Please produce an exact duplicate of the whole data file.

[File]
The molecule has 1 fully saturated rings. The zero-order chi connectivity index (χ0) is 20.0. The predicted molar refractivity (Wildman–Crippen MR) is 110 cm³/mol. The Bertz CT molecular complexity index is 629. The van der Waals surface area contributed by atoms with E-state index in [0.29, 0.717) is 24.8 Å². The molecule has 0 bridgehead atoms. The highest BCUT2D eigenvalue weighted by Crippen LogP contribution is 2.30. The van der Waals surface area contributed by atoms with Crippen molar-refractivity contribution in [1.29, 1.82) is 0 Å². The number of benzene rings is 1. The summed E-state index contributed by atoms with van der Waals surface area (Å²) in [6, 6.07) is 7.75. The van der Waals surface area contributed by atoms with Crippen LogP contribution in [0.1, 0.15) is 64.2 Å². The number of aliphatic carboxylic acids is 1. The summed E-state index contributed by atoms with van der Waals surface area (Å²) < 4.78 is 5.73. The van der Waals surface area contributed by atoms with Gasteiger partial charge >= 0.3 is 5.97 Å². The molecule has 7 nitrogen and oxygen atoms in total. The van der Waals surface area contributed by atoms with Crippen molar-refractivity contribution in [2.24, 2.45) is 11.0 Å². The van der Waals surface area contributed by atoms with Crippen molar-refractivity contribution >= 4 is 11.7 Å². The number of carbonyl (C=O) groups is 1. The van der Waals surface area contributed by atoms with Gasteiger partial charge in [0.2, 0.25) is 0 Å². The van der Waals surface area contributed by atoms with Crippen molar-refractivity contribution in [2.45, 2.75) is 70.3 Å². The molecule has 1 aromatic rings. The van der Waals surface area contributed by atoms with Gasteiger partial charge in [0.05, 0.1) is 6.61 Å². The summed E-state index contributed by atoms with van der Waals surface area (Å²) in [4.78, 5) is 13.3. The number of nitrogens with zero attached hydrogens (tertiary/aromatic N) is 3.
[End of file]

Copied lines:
The molecule has 1 fully saturated rings. The zero-order chi connectivity index (χ0) is 20.0. The predicted molar refractivity (Wildman–Crippen MR) is 110 cm³/mol. The Bertz CT molecular complexity index is 629. The van der Waals surface area contributed by atoms with E-state index in [0.29, 0.717) is 24.8 Å². The molecule has 0 bridgehead atoms. The highest BCUT2D eigenvalue weighted by Crippen LogP contribution is 2.30. The van der Waals surface area contributed by atoms with Crippen molar-refractivity contribution in [1.29, 1.82) is 0 Å². The number of benzene rings is 1. The summed E-state index contributed by atoms with van der Waals surface area (Å²) in [6, 6.07) is 7.75. The van der Waals surface area contributed by atoms with Crippen LogP contribution in [0.1, 0.15) is 64.2 Å². The number of aliphatic carboxylic acids is 1. The summed E-state index contributed by atoms with van der Waals surface area (Å²) < 4.78 is 5.73. The van der Waals surface area contributed by atoms with Gasteiger partial charge >= 0.3 is 5.97 Å². The molecule has 7 nitrogen and oxygen atoms in total. The van der Waals surface area contributed by atoms with Crippen molar-refractivity contribution in [2.24, 2.45) is 11.0 Å². The van der Waals surface area contributed by atoms with Crippen molar-refractivity contribution >= 4 is 11.7 Å². The number of carbonyl (C=O) groups is 1. The van der Waals surface area contributed by atoms with Gasteiger partial charge in [0.2, 0.25) is 0 Å². The van der Waals surface area contributed by atoms with Crippen molar-refractivity contribution in [2.45, 2.75) is 70.3 Å². The molecule has 1 aromatic rings. The van der Waals surface area contributed by atoms with Gasteiger partial charge in [0.05, 0.1) is 6.61 Å². The summed E-state index contributed by atoms with van der Waals surface area (Å²) in [4.78, 5) is 13.3. The number of nitrogens with zero attached hydrogens (tertiary/aromatic N) is 3.